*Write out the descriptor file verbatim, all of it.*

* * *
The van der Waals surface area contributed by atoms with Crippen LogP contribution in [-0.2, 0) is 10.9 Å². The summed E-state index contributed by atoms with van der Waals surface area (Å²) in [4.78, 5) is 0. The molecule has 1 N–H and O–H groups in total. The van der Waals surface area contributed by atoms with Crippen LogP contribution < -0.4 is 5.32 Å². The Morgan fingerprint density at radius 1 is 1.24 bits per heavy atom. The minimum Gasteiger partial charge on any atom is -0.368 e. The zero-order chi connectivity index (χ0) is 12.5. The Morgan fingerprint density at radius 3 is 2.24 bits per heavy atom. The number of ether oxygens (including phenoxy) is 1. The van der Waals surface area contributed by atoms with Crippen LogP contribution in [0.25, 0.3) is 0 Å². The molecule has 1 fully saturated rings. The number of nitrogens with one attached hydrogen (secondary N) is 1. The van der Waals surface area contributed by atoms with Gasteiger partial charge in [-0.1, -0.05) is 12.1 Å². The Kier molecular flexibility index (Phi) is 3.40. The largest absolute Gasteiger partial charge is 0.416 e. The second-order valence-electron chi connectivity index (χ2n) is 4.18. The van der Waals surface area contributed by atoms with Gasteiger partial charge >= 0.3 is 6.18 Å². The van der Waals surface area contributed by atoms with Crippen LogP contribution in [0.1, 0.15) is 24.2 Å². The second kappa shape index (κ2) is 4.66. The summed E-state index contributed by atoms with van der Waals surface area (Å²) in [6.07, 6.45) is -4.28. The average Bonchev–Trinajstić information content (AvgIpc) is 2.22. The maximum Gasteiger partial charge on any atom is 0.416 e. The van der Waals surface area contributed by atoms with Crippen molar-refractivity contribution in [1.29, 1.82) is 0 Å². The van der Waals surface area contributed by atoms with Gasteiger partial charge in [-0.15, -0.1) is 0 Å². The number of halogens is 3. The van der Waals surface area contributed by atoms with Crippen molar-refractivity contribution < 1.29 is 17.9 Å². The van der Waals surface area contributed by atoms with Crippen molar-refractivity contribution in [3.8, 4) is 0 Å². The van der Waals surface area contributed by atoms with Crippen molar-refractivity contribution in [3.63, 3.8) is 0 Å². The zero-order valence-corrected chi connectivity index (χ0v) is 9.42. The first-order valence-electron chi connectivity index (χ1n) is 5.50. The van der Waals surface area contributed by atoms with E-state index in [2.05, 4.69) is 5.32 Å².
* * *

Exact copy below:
The van der Waals surface area contributed by atoms with Crippen LogP contribution in [-0.2, 0) is 10.9 Å². The summed E-state index contributed by atoms with van der Waals surface area (Å²) in [4.78, 5) is 0. The molecule has 1 N–H and O–H groups in total. The van der Waals surface area contributed by atoms with Crippen LogP contribution < -0.4 is 5.32 Å². The Morgan fingerprint density at radius 1 is 1.24 bits per heavy atom. The minimum Gasteiger partial charge on any atom is -0.368 e. The zero-order chi connectivity index (χ0) is 12.5. The Morgan fingerprint density at radius 3 is 2.24 bits per heavy atom. The number of ether oxygens (including phenoxy) is 1. The van der Waals surface area contributed by atoms with Crippen LogP contribution in [0.25, 0.3) is 0 Å². The molecule has 1 fully saturated rings. The number of nitrogens with one attached hydrogen (secondary N) is 1. The van der Waals surface area contributed by atoms with Gasteiger partial charge in [-0.1, -0.05) is 12.1 Å². The Kier molecular flexibility index (Phi) is 3.40. The largest absolute Gasteiger partial charge is 0.416 e. The second-order valence-electron chi connectivity index (χ2n) is 4.18. The van der Waals surface area contributed by atoms with Gasteiger partial charge >= 0.3 is 6.18 Å². The van der Waals surface area contributed by atoms with Crippen LogP contribution in [0.1, 0.15) is 24.2 Å². The second kappa shape index (κ2) is 4.66. The summed E-state index contributed by atoms with van der Waals surface area (Å²) in [6.07, 6.45) is -4.28. The average Bonchev–Trinajstić information content (AvgIpc) is 2.22. The maximum Gasteiger partial charge on any atom is 0.416 e. The van der Waals surface area contributed by atoms with Crippen molar-refractivity contribution in [1.29, 1.82) is 0 Å². The van der Waals surface area contributed by atoms with Gasteiger partial charge in [-0.15, -0.1) is 0 Å². The number of halogens is 3. The van der Waals surface area contributed by atoms with Crippen molar-refractivity contribution < 1.29 is 17.9 Å². The van der Waals surface area contributed by atoms with Crippen molar-refractivity contribution in [3.8, 4) is 0 Å². The van der Waals surface area contributed by atoms with Crippen molar-refractivity contribution in [3.63, 3.8) is 0 Å². The zero-order valence-corrected chi connectivity index (χ0v) is 9.42. The first-order valence-electron chi connectivity index (χ1n) is 5.50. The van der Waals surface area contributed by atoms with E-state index in [2.05, 4.69) is 5.32 Å².